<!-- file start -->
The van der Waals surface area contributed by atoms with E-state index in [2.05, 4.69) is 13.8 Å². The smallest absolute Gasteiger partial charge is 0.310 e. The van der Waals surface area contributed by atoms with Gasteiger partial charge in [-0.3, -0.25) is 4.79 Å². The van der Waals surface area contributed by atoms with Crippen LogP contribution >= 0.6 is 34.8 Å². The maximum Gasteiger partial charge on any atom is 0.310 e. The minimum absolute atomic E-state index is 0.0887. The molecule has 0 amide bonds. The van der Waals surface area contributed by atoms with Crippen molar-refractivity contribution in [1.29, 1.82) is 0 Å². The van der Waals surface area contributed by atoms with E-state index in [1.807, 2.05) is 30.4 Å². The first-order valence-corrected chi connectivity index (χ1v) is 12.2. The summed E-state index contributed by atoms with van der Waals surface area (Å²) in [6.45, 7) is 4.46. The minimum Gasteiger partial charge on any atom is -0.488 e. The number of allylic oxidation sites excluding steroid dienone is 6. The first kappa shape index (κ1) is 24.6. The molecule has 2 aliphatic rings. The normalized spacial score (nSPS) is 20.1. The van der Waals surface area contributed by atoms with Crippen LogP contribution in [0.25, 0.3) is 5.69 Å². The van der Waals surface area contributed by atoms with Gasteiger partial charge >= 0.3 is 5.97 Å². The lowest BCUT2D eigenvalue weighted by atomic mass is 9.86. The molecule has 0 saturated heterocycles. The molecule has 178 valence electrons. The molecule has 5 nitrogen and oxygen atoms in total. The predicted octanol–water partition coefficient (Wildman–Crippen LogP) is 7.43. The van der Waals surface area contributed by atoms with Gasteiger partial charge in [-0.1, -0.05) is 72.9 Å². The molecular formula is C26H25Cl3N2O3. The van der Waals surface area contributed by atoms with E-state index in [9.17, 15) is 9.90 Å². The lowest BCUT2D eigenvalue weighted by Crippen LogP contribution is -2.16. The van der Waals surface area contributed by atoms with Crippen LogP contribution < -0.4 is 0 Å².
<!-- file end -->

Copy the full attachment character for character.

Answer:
The van der Waals surface area contributed by atoms with E-state index in [2.05, 4.69) is 13.8 Å². The smallest absolute Gasteiger partial charge is 0.310 e. The van der Waals surface area contributed by atoms with Gasteiger partial charge in [-0.3, -0.25) is 4.79 Å². The van der Waals surface area contributed by atoms with Crippen LogP contribution >= 0.6 is 34.8 Å². The maximum Gasteiger partial charge on any atom is 0.310 e. The minimum absolute atomic E-state index is 0.0887. The molecule has 0 amide bonds. The van der Waals surface area contributed by atoms with Crippen molar-refractivity contribution in [1.29, 1.82) is 0 Å². The van der Waals surface area contributed by atoms with E-state index in [1.807, 2.05) is 30.4 Å². The first-order valence-corrected chi connectivity index (χ1v) is 12.2. The summed E-state index contributed by atoms with van der Waals surface area (Å²) in [6.45, 7) is 4.46. The minimum Gasteiger partial charge on any atom is -0.488 e. The number of allylic oxidation sites excluding steroid dienone is 6. The first kappa shape index (κ1) is 24.6. The molecule has 2 aliphatic rings. The normalized spacial score (nSPS) is 20.1. The van der Waals surface area contributed by atoms with Crippen LogP contribution in [0.25, 0.3) is 5.69 Å². The van der Waals surface area contributed by atoms with Gasteiger partial charge >= 0.3 is 5.97 Å². The lowest BCUT2D eigenvalue weighted by atomic mass is 9.86. The molecule has 0 saturated heterocycles. The molecule has 178 valence electrons. The molecule has 5 nitrogen and oxygen atoms in total. The predicted octanol–water partition coefficient (Wildman–Crippen LogP) is 7.43. The van der Waals surface area contributed by atoms with Gasteiger partial charge in [-0.1, -0.05) is 72.9 Å². The molecular formula is C26H25Cl3N2O3. The van der Waals surface area contributed by atoms with E-state index in [9.17, 15) is 9.90 Å². The lowest BCUT2D eigenvalue weighted by Crippen LogP contribution is -2.16. The van der Waals surface area contributed by atoms with Crippen LogP contribution < -0.4 is 0 Å².